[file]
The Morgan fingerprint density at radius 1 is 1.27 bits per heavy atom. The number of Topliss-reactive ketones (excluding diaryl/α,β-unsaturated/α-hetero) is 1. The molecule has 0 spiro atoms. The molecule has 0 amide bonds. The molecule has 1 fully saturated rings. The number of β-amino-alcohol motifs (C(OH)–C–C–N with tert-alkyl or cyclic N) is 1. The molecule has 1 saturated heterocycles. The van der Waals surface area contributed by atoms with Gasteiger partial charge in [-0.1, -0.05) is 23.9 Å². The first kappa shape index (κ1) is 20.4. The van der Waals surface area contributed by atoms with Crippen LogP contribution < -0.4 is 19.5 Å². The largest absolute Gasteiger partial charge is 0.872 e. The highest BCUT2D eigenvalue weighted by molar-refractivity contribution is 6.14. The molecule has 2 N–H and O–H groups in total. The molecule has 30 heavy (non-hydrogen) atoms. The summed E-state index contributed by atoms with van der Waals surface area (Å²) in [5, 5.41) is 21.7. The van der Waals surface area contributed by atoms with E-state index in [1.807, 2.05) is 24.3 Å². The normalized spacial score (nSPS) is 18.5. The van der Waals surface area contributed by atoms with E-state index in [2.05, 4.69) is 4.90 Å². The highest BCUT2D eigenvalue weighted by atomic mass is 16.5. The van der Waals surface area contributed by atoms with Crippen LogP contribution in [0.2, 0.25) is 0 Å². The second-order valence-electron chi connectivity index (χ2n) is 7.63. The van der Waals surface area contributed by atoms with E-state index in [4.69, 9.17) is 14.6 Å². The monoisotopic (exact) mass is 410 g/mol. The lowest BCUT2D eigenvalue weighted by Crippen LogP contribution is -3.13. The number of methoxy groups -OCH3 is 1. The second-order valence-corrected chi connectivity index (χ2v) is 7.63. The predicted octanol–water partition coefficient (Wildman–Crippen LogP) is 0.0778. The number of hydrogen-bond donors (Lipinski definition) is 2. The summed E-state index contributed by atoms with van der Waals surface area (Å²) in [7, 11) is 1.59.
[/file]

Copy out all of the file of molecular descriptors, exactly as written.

The Morgan fingerprint density at radius 1 is 1.27 bits per heavy atom. The number of Topliss-reactive ketones (excluding diaryl/α,β-unsaturated/α-hetero) is 1. The molecule has 0 spiro atoms. The molecule has 0 amide bonds. The molecule has 1 fully saturated rings. The number of β-amino-alcohol motifs (C(OH)–C–C–N with tert-alkyl or cyclic N) is 1. The molecule has 1 saturated heterocycles. The van der Waals surface area contributed by atoms with Gasteiger partial charge in [-0.1, -0.05) is 23.9 Å². The first kappa shape index (κ1) is 20.4. The van der Waals surface area contributed by atoms with Crippen LogP contribution < -0.4 is 19.5 Å². The largest absolute Gasteiger partial charge is 0.872 e. The highest BCUT2D eigenvalue weighted by molar-refractivity contribution is 6.14. The molecule has 2 N–H and O–H groups in total. The molecule has 30 heavy (non-hydrogen) atoms. The summed E-state index contributed by atoms with van der Waals surface area (Å²) in [5, 5.41) is 21.7. The van der Waals surface area contributed by atoms with E-state index in [1.807, 2.05) is 24.3 Å². The normalized spacial score (nSPS) is 18.5. The van der Waals surface area contributed by atoms with E-state index in [2.05, 4.69) is 4.90 Å². The highest BCUT2D eigenvalue weighted by atomic mass is 16.5. The van der Waals surface area contributed by atoms with Crippen LogP contribution in [0.2, 0.25) is 0 Å². The second-order valence-electron chi connectivity index (χ2n) is 7.63. The van der Waals surface area contributed by atoms with E-state index in [4.69, 9.17) is 14.6 Å². The monoisotopic (exact) mass is 410 g/mol. The lowest BCUT2D eigenvalue weighted by Crippen LogP contribution is -3.13. The number of methoxy groups -OCH3 is 1. The second-order valence-corrected chi connectivity index (χ2v) is 7.63. The predicted octanol–water partition coefficient (Wildman–Crippen LogP) is 0.0778. The number of hydrogen-bond donors (Lipinski definition) is 2. The summed E-state index contributed by atoms with van der Waals surface area (Å²) in [7, 11) is 1.59.